CLARKSDALE, Miss. -- Clarksdale Mayor Bill Luckett is stopping the police department from sending daily police reports to the media.
The reports list crimes reported to Carksdale police, arrests made, and a message encouraging citizens to contact police with crime solving tips.
The mayor said he's making the change because he feels not all the information in the report hasn't been verified as a "real" crime.
"We need to go and investigate these matters to see if they can really be confirmed or verified or not," said Luckett.
Luckett made it clear why he's ordered Assistant Police Chief Robbie Linley to stop e-mailing daily crime reports.
The mayor said in his opinion, some of the reports are misleading and scare citizens.
Luckett said numbers of violent crimes are down in Clarksdale when compared to other cities in Mississippi, as well as in Memphis.
"We're not hiding anything. We're not covering anything up. But, to have a crime, we feel we need to verify that something really did happen, it wasn't just a "call in" or rumor that was circulating or something of that nature," said Luckett.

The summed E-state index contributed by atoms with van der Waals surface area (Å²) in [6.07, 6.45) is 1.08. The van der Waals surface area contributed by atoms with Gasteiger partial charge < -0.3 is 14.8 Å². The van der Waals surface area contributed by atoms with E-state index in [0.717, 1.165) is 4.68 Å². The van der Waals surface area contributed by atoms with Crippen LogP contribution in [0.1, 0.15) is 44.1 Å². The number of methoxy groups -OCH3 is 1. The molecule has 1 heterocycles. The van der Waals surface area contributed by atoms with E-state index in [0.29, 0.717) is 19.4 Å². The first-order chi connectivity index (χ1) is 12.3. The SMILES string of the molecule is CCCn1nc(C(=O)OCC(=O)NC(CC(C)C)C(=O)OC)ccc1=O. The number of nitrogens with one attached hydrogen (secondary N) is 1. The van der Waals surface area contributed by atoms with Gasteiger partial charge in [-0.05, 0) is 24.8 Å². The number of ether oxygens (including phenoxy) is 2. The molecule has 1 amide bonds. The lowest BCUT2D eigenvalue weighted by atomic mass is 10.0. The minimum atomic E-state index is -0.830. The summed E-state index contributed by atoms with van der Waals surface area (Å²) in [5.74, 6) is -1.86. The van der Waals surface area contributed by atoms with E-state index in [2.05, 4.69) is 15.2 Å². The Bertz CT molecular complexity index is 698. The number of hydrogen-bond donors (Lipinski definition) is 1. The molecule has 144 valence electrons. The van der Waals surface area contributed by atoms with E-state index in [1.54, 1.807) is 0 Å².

The mayor pointed out one crime report from July 28th showing five houses were shot into.
The information, as provided in the press release, was reported on WREG.
But the mayor said the report wasn't accurate.
"Typically our police chief would have alerted me to something of that proportion going on in Clarksdale. Turns out there really two houses shot into and it turns out there were two guys shooting at each other, is what was really going on there. And a car was hit in the mix. But the word got out there were five houses shot into, when in fact it wasn't really that way or exactly that way," said Luckett.
The mayor said he also hopes the measure will prevent rumors from taking off like wildfire on social media like Facebook.
But Jesse Wright, publisher of The Clarksdale Press Register, said responsible journalists will now have more trouble getting day-to-day crime reports, and that may end up creating more problems than it solves.
"My fear is that Facebook will just run rampant with rumors about all the crime that's not being reported in Clarksdale. And that can make our job harder, because I would hate to have to track down every single rumor. We will but it will make it harder in that regard," said Wright.
Luckett said major crimes and arrests connected with major investigations will still be reported and the media can file Freedom of Information requests for routine police reports.
We tried to get a response on the mayor's action from the Clarksdale Police Department, but so far haven't had any success.